To diminish these neighborhoods would really be a bummer.

And as Buckman pursues their historic district
Design review fees have some neighbors ticked

On the South Waterfront there’s a vacant garage for the old Greyhound fleet
To see this building saved would certainly be a treat

The new Claybourne Commons will have an impact in Moreland
But the loss of The Woods is more than some can stand.

A surplus old library could see a new civic use
A shining star on the horizon in a neighborhood that’s withstood much abuse

Historic preservation myths abound about NIMBYs and Obstructionists
We’re really just lovers of the past not phony historicists

And what of the oldest buildings in our city so fair?
Hallock-McMillan and others – it’s great to know that people really do care

And oh yes, the Portland Plan is still on the table
With your help we’ll keep Preservation there – For as long as we are able

The Bosco-Milligan Foundation – Architectural Heritage Center

Wishes you a Happy New Year!

1 Comment

Filed under Historic Preservation, Infill Development, Local History, Modernism + The Recent Past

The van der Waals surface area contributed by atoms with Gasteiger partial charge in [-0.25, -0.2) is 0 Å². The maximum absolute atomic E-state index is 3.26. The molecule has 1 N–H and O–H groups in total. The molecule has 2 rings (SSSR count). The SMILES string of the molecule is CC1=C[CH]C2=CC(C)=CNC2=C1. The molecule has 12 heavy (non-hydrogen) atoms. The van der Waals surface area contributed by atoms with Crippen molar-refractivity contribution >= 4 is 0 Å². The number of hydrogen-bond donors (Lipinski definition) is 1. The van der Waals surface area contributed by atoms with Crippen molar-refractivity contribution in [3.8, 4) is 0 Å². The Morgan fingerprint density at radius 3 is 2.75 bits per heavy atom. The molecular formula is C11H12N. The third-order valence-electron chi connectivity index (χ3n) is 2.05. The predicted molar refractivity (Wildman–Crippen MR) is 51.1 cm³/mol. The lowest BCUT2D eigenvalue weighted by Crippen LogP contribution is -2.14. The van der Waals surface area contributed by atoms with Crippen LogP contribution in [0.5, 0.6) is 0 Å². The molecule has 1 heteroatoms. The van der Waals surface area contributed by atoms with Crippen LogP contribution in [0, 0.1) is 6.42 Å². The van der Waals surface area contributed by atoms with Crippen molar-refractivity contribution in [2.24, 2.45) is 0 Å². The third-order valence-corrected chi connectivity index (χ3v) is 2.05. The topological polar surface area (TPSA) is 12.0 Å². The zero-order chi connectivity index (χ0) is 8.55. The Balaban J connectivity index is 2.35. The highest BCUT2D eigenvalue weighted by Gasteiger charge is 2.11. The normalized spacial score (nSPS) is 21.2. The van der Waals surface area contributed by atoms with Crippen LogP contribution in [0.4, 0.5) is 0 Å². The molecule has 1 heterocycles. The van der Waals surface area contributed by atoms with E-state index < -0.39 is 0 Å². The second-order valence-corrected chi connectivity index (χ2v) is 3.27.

What’s Going on at “The Woods”?

As we reported here at Portland Preservation back in August, the owners of most of the block adjacent to The Woods music venue at 6637  SE Milwaukie Avenue, have plans for a major redevelopment that includes 21 lots and the demolition of  the existing homes at 1606 SE Claybourne and 1605 SE Glenwood.

You can download the Bureau of Development Services’ staff report on the proposed project here: http://www.portlandonline.com/bds/index.cfm?a=359358&c=42262

While the initial redevelopment proposal outlined in the staff report did not meet BDS approval, according to PortlandMaps.com it appears that in October the project was given the go-ahead.